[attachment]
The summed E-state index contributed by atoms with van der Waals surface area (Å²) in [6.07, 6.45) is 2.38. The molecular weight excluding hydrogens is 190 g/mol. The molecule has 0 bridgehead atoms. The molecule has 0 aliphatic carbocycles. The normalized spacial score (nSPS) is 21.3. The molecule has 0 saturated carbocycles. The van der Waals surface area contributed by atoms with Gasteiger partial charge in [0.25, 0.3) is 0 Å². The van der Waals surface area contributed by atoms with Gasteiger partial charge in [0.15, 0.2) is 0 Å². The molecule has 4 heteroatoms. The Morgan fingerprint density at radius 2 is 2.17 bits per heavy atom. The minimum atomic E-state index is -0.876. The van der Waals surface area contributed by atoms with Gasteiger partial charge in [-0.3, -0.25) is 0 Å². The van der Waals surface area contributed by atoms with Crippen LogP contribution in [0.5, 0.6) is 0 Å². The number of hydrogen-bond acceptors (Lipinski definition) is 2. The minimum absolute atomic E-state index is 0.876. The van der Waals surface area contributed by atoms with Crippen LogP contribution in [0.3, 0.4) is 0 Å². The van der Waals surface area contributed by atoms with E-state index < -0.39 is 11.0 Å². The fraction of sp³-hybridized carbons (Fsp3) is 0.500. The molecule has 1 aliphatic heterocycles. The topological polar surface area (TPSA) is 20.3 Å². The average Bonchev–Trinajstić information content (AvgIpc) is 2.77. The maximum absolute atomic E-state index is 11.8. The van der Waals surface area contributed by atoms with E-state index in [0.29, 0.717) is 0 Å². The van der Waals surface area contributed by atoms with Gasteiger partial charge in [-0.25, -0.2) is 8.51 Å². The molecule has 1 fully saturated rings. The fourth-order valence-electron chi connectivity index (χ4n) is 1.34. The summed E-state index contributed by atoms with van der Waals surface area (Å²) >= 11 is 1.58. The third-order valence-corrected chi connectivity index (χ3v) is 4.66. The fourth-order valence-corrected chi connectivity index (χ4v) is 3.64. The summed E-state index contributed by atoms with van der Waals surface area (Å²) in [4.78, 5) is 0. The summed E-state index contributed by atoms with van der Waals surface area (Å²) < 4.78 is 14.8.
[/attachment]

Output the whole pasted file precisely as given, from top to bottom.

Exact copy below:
The summed E-state index contributed by atoms with van der Waals surface area (Å²) in [6.07, 6.45) is 2.38. The molecular weight excluding hydrogens is 190 g/mol. The molecule has 0 bridgehead atoms. The molecule has 0 aliphatic carbocycles. The normalized spacial score (nSPS) is 21.3. The molecule has 0 saturated carbocycles. The van der Waals surface area contributed by atoms with Gasteiger partial charge in [0.25, 0.3) is 0 Å². The van der Waals surface area contributed by atoms with Gasteiger partial charge in [0.15, 0.2) is 0 Å². The molecule has 4 heteroatoms. The Morgan fingerprint density at radius 2 is 2.17 bits per heavy atom. The minimum atomic E-state index is -0.876. The van der Waals surface area contributed by atoms with Gasteiger partial charge in [-0.3, -0.25) is 0 Å². The van der Waals surface area contributed by atoms with Crippen LogP contribution in [0.5, 0.6) is 0 Å². The number of hydrogen-bond acceptors (Lipinski definition) is 2. The minimum absolute atomic E-state index is 0.876. The van der Waals surface area contributed by atoms with Crippen LogP contribution in [0.3, 0.4) is 0 Å². The van der Waals surface area contributed by atoms with E-state index < -0.39 is 11.0 Å². The fraction of sp³-hybridized carbons (Fsp3) is 0.500. The molecule has 1 aliphatic heterocycles. The topological polar surface area (TPSA) is 20.3 Å². The average Bonchev–Trinajstić information content (AvgIpc) is 2.77. The maximum absolute atomic E-state index is 11.8. The van der Waals surface area contributed by atoms with E-state index in [0.29, 0.717) is 0 Å². The van der Waals surface area contributed by atoms with Gasteiger partial charge in [-0.25, -0.2) is 8.51 Å². The molecule has 1 fully saturated rings. The fourth-order valence-electron chi connectivity index (χ4n) is 1.34. The summed E-state index contributed by atoms with van der Waals surface area (Å²) >= 11 is 1.58. The third-order valence-corrected chi connectivity index (χ3v) is 4.66. The fourth-order valence-corrected chi connectivity index (χ4v) is 3.64. The summed E-state index contributed by atoms with van der Waals surface area (Å²) in [4.78, 5) is 0. The summed E-state index contributed by atoms with van der Waals surface area (Å²) < 4.78 is 14.8.